With a strong sense of shared culture and a desire to bring high-tech connectivity to the Cambodian people, SingMeng Telemedia is the only Multimedia Service Operator (M.S.O) to provide a whole service based on the “Triple Play” solution,
Built along the cliffs at about 700 metres above sea level, Preah Vihear Temple seemingly lives amongst the clouds. The marvelous temple is an
Financial literacy is fundamental to strengthening financial inclusion and helping people make good decisions with their money. This goes a long way
As in the rest of the world, everyday Cambodian life is dominated by the use of smartphones, with consumers glued to social media, streaming videos and staying up-to-date with the latest breaking news and spreading viral content. This, in large part, has been fuelled by the rapid development of a
The Cambodian economy has posted some of the most enviable growth statistics in the world, with GDP increasing eightfold over the past 25 years. But with a surging economy comes rising expectations, and Cambodia will have its work cut out for it if it hopes to continue to make gains in the 25 years
With a relatively stable government and a welcoming foreign investment climate, the slew of Korean, Chinese and other regional capital pouring into an accelerated real estate building frenzy means the Kingdom is fast shaking off its war-torn reputation. Everyone wants a slice of the lucrative real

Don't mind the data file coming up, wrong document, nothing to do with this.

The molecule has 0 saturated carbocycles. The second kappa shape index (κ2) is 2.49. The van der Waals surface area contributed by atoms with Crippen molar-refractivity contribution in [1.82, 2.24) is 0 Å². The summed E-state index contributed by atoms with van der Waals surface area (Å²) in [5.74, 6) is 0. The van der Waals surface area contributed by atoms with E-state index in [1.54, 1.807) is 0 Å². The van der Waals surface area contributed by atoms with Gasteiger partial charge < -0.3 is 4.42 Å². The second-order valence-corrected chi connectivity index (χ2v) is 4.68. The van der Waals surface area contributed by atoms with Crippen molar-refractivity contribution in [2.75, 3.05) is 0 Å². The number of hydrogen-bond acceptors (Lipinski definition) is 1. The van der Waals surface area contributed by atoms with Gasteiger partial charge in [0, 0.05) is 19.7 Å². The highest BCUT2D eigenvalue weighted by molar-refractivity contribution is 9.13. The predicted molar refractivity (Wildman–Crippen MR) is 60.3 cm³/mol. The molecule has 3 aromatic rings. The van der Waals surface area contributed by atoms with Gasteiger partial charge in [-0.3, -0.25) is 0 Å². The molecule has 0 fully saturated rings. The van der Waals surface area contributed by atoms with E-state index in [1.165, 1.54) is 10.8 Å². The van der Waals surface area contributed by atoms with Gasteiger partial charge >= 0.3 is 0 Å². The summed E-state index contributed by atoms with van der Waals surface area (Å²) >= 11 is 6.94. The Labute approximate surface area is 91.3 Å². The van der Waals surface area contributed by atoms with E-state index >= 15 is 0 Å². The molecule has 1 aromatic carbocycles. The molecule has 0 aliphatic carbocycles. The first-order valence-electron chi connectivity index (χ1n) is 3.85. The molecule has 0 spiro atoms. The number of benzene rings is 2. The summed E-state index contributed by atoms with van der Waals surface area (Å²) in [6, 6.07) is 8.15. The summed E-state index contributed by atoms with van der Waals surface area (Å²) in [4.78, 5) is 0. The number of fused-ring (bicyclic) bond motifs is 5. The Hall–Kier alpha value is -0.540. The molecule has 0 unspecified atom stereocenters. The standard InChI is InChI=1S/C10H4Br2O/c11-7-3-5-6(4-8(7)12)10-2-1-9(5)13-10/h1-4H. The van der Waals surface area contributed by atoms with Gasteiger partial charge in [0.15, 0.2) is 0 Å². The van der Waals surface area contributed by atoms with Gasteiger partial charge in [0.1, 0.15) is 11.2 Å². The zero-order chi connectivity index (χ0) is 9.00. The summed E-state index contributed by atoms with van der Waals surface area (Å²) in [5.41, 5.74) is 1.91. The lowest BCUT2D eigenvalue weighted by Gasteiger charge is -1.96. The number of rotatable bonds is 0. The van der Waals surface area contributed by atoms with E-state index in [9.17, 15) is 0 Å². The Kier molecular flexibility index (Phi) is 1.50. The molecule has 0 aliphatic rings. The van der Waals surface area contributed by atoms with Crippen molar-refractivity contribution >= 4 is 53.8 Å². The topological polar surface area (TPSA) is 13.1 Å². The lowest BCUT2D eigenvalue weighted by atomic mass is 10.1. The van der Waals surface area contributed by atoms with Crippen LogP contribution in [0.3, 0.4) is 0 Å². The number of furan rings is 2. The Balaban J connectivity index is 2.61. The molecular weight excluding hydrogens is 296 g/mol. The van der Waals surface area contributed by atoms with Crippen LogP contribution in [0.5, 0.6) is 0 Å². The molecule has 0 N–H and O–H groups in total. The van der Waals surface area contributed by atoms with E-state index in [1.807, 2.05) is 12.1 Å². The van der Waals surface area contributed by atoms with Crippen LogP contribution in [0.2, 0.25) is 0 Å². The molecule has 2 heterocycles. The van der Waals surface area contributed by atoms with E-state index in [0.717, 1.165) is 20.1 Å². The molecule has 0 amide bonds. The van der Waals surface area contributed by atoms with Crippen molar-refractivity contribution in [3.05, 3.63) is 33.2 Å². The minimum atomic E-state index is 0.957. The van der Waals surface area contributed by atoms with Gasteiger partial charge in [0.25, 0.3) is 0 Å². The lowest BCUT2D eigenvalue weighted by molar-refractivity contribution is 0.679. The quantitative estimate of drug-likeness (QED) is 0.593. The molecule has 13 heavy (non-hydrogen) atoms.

In early 1992, a slim barang woman ordered office furniture and stationery from a shop where I was a salesman.
It was the Mormons who got me my start at The Post. I’d been in Phnom Penh for six months and had done a couple of little yarns for free to try to get a toe in the door.
I began working as an intern at The Post in early 2002, right after the first commune elections. Half a year or so before that, a British backpacker inspired me to apply.
On my first day on the job at The Phnom Penh Post, our publisher, Michael Hayes, sent me to cover a press conference about the approaching 2003 election.
I remember the day in September 2001, perched on a big old desk in the office on Street 264 and lamenting to Rob Carmichael that I couldn’t find a good story for that week’s edition.
Michael Hayes never wanted to hire me. He had too many interns already, he told me when I pitched up at The Phnom Penh Post office in the summer of 2002, and one of them did not even know the name of the King.